Turn on the Pro700 transmitter. Increase power until a reading between 4 and 8 appears. If the reading doesn't register above four, turn the unit off. Retry Step #5, above. Poor grounding may be the result of soil conditions. Moist, earthy soil has better conductivity than dry, sandy soil. Moisten the grounding area if necessary. If results are consistently below four, re-test the batteries and replace if necessary.

Stop! Playing hide and seek...

  1. Test the Receiver
    The power and volume knob is on the frontof the Pro700 receiver. Turn on the receiver. Make sure the transmitter unit is also powered on. Bring the receiver near the Pro700 transmitter. The receiver is working properly if it emits a beeping sound. A high-pitched tone means the user is too close to the receiver, or that the batteries are low. A fading signal is also a sign of low battery power.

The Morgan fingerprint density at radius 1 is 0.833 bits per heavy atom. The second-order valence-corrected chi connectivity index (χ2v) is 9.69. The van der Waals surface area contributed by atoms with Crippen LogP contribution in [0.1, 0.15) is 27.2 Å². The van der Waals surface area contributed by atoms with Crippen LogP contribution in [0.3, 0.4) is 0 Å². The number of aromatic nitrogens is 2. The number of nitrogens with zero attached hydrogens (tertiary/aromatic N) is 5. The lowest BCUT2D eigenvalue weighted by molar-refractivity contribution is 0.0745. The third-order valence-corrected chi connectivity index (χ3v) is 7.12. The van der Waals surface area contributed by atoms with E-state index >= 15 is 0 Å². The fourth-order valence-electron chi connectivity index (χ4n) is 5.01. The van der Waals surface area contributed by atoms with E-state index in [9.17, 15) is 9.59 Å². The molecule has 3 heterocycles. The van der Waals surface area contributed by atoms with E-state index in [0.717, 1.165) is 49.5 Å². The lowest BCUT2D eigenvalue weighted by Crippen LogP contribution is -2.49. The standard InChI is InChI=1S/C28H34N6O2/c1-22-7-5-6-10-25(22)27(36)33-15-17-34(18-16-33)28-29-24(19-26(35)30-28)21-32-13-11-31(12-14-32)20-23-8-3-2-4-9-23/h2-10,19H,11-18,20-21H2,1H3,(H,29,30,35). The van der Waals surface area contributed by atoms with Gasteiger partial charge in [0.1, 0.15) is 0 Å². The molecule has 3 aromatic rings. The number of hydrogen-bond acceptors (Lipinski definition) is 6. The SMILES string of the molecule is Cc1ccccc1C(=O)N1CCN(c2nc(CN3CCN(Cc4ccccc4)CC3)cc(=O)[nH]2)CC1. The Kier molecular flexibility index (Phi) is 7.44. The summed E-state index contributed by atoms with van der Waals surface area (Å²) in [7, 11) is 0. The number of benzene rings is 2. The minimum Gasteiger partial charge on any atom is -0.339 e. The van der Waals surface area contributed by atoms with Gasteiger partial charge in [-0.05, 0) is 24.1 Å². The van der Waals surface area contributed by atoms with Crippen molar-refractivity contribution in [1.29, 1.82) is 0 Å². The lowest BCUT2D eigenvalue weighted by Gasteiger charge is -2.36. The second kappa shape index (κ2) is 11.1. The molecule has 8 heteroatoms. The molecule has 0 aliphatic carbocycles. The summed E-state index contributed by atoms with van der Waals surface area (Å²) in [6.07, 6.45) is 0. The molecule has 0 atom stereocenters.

The receiver comes with optional headphones, but it also has an external speaker. The headphone jack is on the underside of the receiver. The volume control regulates the loudness of headphones and/or the speaker. The analog meter, on the front of the receiver, shows the reception strength of the signal.

  2. The Null Principle
    Make sure the transmitter and receiver are both on. Point the receiver toward the ground, and sweep the unit gently from side to side. Listen for the beeping sound. To the immediate right and left of the cable, the signal increases in volume. However, once the receiver is directly over the wire, it returns almost no sound at all. This is the null principle. The null is an absence of signal.